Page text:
Mashing is the first mysterious biochemical process brewers get to witness with their own eyes.  The sight of solid grist coming into contact with liquid strike water is aesthetically pleasing to look at and is complemented by the warm, doughy aromas released by this concoction that we call the “mash”. Even the groggy, morning shift brewer “striking in” at 4:30 AM has to appreciate this magic of the malt, the enzyme soup that makes beer possible.

Countless homebrew literature focuses on the importance of mashing. Unsurprisingly, this step retains its importance in commercial-scale brewing. So, what makes mashing such an intricate process? To answer that, it is worthwhile to review some of the ingenious solutions implemented to address malt modification deficiencies in centuries-old mashing techniques.

The main purpose of the malting process is to produce enzymes. An enzyme is a protein that catalyzes (speeds up) biochemical reactions. They are at work in your body as you read this right now, or in that struggling houseplant that you’ve been neglecting to water. In fact, enzymes are made by all living organisms, including sprouting barley.

Barley modification refers to the multitude of enzymes working collaboratively to breakdown starches, proteins, fats, cell walls, etc. within the barley kernel. The vast majority of malts made today are referred to as “well-modified” malts, meaning they have been given sufficient time, temperature, and germination mechanical action needed to produce the enzymes necessary for a single infusion mash. 

Before modern malting technology though, malting techniques such as floor malting were used, producing lower enzyme-containing malts. Correspondingly, mashing techniques were used to address these low enzyme, or “under-modified” malts. Older brewers quickly learned that targeting various temperatures throughout the mash (known as a “step mash”) and holding the mash at these specific temperatures (called a “mash rest”) helped to create a higher quality wort. These increased temperature rests were typically achieved by several different methods, such as by heating the mashing vessel itself, by adding various amounts of boiling water to the entire mash, or by the German method (known as a “decoction mash”) of bringing a portion of the mash to a boil and then adding it back into the main mash. These techniques (perhaps unknowingly) helped to address pH, protein/sugar/lipid breakdown, starch conversion, and vital yeast nutrient release within the mash.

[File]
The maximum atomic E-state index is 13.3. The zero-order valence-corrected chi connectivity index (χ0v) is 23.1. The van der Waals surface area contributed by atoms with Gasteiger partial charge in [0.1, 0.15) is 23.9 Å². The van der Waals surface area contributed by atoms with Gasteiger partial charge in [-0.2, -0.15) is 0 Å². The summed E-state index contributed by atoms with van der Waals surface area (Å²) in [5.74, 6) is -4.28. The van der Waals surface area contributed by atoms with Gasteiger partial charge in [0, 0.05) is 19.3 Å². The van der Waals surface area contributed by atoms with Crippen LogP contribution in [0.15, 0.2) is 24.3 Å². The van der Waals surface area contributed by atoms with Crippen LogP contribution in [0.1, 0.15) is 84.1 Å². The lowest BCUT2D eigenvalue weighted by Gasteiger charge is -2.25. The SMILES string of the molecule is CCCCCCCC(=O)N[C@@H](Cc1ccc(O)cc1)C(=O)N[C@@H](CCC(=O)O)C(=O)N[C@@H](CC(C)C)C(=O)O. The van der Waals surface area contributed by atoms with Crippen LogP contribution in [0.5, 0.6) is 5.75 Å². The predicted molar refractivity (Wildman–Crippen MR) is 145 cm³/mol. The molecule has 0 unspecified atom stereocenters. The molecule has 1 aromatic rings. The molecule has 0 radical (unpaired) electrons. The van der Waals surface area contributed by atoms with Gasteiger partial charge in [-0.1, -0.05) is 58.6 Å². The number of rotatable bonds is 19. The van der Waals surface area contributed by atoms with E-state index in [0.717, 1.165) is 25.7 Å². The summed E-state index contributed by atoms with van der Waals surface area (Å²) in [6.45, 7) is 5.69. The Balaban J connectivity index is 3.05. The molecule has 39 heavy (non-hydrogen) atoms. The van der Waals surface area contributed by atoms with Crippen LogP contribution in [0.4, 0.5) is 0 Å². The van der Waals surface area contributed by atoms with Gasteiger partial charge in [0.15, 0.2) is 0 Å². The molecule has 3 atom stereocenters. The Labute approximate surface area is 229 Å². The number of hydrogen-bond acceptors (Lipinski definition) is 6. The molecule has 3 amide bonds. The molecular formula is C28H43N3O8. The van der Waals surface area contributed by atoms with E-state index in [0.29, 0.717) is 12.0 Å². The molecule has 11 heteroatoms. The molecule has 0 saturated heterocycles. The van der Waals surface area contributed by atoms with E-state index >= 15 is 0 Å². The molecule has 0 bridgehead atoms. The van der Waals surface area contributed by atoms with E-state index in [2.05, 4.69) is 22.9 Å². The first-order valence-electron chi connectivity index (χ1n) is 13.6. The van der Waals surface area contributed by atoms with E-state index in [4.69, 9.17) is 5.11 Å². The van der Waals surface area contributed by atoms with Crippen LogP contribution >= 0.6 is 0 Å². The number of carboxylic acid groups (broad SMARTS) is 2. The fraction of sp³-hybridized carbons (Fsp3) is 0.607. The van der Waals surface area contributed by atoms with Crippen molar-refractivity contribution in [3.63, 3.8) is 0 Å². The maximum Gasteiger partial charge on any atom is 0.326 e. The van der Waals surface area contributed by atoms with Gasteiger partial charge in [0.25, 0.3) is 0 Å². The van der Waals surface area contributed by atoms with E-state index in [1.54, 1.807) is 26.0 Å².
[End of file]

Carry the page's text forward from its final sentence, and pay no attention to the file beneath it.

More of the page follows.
Photo: Example of a step mash graph including multiple “steps”


Photo: Example of a decoction mash. The dotted lines refer to a portion of the mash being brought to a boil and then added back to the main mash


Today, many craft breweries put a traditional focus on wort production, including the use of step or decoction mashing. The reality is that little is to be gained from the time and energy spent on these traditional mashing techniques if well-modified malts are used. Still, traditional methods or ingredient/process purity is often considered a priority by some brewers, and this stance certainly deserves respect.

A “single infusion” mash, as the name implies, requires one temperature rest, and only works sufficiently on well-modified malts. This is, by and large, the main mashing technique used by craft brewers today. With single infusions, the main enzymes the brewer is concerned with are α and β-amylase. Both enzymes work to convert starch molecules (amylose and amylopectin) into the sugary wort we need to make beer. 


Photo: Example of a single infusion mash, with a “mash out” temperature increase at the end


Subtle differences in mashing temperature affect which enzyme is favored in the mash. For instance, β-amylase works optimally in the 144-149°F range, and α-amylase works optimally in the 155-167°F range. β produces more fermentable sugars, often resulting in a drier, more alcoholic end beer. α produces more long-chain sugars and dextrins (non-fermentable sugars), resulting in a fuller-bodied, potentially sweeter end beer. These temperature ranges are just one of many tools the brewer has in his or her tool bag to write a specific recipe.